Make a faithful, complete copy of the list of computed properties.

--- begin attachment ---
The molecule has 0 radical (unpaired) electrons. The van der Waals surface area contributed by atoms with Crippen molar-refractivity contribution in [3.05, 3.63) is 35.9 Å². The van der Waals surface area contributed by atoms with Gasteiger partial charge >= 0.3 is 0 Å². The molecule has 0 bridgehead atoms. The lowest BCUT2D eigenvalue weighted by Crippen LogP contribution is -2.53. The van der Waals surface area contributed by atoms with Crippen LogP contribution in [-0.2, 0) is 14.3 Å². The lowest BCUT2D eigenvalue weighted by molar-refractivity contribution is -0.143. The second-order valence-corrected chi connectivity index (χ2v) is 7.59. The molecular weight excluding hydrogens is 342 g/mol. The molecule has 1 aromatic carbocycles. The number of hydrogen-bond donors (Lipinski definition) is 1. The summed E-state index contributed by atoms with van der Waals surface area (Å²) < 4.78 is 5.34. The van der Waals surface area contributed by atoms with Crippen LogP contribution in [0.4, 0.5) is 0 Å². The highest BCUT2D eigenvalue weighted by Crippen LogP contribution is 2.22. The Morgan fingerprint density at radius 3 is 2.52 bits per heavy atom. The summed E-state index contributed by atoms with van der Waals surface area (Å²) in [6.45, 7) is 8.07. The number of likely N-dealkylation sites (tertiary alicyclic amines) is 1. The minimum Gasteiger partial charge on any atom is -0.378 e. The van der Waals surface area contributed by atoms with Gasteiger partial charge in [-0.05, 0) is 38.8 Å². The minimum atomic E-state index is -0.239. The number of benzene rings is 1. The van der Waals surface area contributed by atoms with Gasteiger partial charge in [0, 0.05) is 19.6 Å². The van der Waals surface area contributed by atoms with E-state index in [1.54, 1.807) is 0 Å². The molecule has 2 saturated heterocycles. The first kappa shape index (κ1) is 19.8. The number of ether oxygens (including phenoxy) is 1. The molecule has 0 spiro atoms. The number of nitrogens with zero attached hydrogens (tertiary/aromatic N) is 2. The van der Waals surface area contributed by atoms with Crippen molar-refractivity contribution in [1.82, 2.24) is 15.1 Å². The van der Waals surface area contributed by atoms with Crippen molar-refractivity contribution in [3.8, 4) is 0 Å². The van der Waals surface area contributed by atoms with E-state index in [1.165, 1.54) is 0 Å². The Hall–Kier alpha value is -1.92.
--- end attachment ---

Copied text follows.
The molecule has 0 radical (unpaired) electrons. The van der Waals surface area contributed by atoms with Crippen molar-refractivity contribution in [3.05, 3.63) is 35.9 Å². The van der Waals surface area contributed by atoms with Gasteiger partial charge >= 0.3 is 0 Å². The molecule has 0 bridgehead atoms. The lowest BCUT2D eigenvalue weighted by Crippen LogP contribution is -2.53. The van der Waals surface area contributed by atoms with Crippen LogP contribution in [-0.2, 0) is 14.3 Å². The lowest BCUT2D eigenvalue weighted by molar-refractivity contribution is -0.143. The second-order valence-corrected chi connectivity index (χ2v) is 7.59. The molecular weight excluding hydrogens is 342 g/mol. The molecule has 1 aromatic carbocycles. The number of hydrogen-bond donors (Lipinski definition) is 1. The summed E-state index contributed by atoms with van der Waals surface area (Å²) < 4.78 is 5.34. The van der Waals surface area contributed by atoms with Crippen LogP contribution in [0.4, 0.5) is 0 Å². The highest BCUT2D eigenvalue weighted by Crippen LogP contribution is 2.22. The Morgan fingerprint density at radius 3 is 2.52 bits per heavy atom. The summed E-state index contributed by atoms with van der Waals surface area (Å²) in [6.45, 7) is 8.07. The number of likely N-dealkylation sites (tertiary alicyclic amines) is 1. The minimum Gasteiger partial charge on any atom is -0.378 e. The van der Waals surface area contributed by atoms with Gasteiger partial charge in [-0.05, 0) is 38.8 Å². The minimum atomic E-state index is -0.239. The number of benzene rings is 1. The van der Waals surface area contributed by atoms with Gasteiger partial charge in [0, 0.05) is 19.6 Å². The van der Waals surface area contributed by atoms with E-state index in [1.54, 1.807) is 0 Å². The molecule has 2 saturated heterocycles. The first kappa shape index (κ1) is 19.8. The number of ether oxygens (including phenoxy) is 1. The molecule has 0 spiro atoms. The number of nitrogens with zero attached hydrogens (tertiary/aromatic N) is 2. The van der Waals surface area contributed by atoms with Crippen molar-refractivity contribution in [1.82, 2.24) is 15.1 Å². The van der Waals surface area contributed by atoms with Crippen molar-refractivity contribution in [3.8, 4) is 0 Å². The van der Waals surface area contributed by atoms with E-state index in [1.165, 1.54) is 0 Å². The Hall–Kier alpha value is -1.92.